Now, of course Dautch’s experiences aren’t going to relate to everyone, especially Jewish people. But, taken from the text, I feel it’s safe to say that the blatant anti-Semitic values from Shakespeare (whether or not he believed them) (although I’m sure he did) had an incredibly powerful effect on his audience. Yes, it was a bit before his time with the Holocaust, but the emotions tied to The Merchant of Venice have stuck for the centuries post-mortem. In Dautch’s case, they were still a present trial faced even in her childhood. Her family’s opposition to her role in the play will be forever justified — just because there is an opportunity to place a marginalized person in a spot they might be “familiar” with doesn’t mean it’s the right thing to do. Especially if you’re white.

“Present fears are less than horrible imaginings”: Comparing Dawn of the Planet of the Apes’s Koba to Shakespeare’s Macbeth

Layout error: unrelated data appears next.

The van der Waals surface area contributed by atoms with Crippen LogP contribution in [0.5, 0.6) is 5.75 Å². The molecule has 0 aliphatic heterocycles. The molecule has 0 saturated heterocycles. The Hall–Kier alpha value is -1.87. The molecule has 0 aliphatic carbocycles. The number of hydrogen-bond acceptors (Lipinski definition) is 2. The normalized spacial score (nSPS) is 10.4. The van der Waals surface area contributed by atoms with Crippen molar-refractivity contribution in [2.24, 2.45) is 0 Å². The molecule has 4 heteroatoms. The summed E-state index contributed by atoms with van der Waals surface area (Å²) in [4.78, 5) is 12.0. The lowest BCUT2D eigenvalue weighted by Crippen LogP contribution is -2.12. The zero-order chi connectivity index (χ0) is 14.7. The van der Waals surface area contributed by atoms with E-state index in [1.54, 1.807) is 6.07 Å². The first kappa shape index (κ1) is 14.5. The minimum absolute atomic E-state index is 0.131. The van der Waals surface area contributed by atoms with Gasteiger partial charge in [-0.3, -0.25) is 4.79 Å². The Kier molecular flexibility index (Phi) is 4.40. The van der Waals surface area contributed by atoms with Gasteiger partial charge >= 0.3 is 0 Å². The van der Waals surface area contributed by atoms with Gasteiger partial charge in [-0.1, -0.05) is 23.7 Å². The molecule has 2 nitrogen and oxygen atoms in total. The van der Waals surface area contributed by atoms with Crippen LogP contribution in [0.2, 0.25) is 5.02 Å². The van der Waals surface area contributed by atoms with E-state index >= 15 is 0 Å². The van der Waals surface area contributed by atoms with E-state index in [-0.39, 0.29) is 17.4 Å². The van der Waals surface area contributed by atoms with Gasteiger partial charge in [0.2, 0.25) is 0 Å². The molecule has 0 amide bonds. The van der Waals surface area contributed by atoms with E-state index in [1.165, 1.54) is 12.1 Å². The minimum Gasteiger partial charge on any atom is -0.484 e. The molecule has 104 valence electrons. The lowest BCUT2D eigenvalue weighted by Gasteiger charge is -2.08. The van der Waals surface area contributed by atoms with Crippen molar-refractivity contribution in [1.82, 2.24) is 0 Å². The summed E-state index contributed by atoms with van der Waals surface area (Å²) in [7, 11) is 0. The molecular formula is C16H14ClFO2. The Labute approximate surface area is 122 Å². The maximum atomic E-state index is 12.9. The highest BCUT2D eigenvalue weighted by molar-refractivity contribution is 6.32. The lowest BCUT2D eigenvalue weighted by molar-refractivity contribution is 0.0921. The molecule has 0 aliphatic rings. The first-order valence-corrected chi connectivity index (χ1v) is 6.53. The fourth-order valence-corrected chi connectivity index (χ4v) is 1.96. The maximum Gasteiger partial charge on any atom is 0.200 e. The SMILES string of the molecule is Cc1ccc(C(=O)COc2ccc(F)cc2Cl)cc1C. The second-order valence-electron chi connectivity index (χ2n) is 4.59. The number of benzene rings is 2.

Macbeth is a play defined by agency. The question at the heart of the narrative is, “who is really in control here?” It is a play defined not only by the human desire for control but also the human fear of responsibility that comes with that control. Macbeth is about the coexistence of two opposing fears: the fear that we lack control and the fear that we have too much. The fear that we have no power to change our destiny and the fear that if we lose, we can only blame our own failings. But the thing about this question is that the play makes it inherently unanswerable. We cannot know how much control the witches really have for sure. We cannot know how much control Macbeth or Lady Macbeth has for sure. The text simply doesn’t give us those answers. We can make our best guess, but any guess is substantiated only by circumstantial evidence that doesn’t actually prove anything for certain. As a result, what ends up mattering is not who has control in this story but who the characters believe has or may have control at any given moment. It is about how that sense of agency or lack thereof compels them to act. And it is this idea that creates a rather unlikely parallel between the Scottish play and Matt Reeves’s 2014 science fiction film: Dawn of the Planet of the Apes. Two characters are at the heart of this parallel, the man himself, Macbeth, and the ape villain, Koba.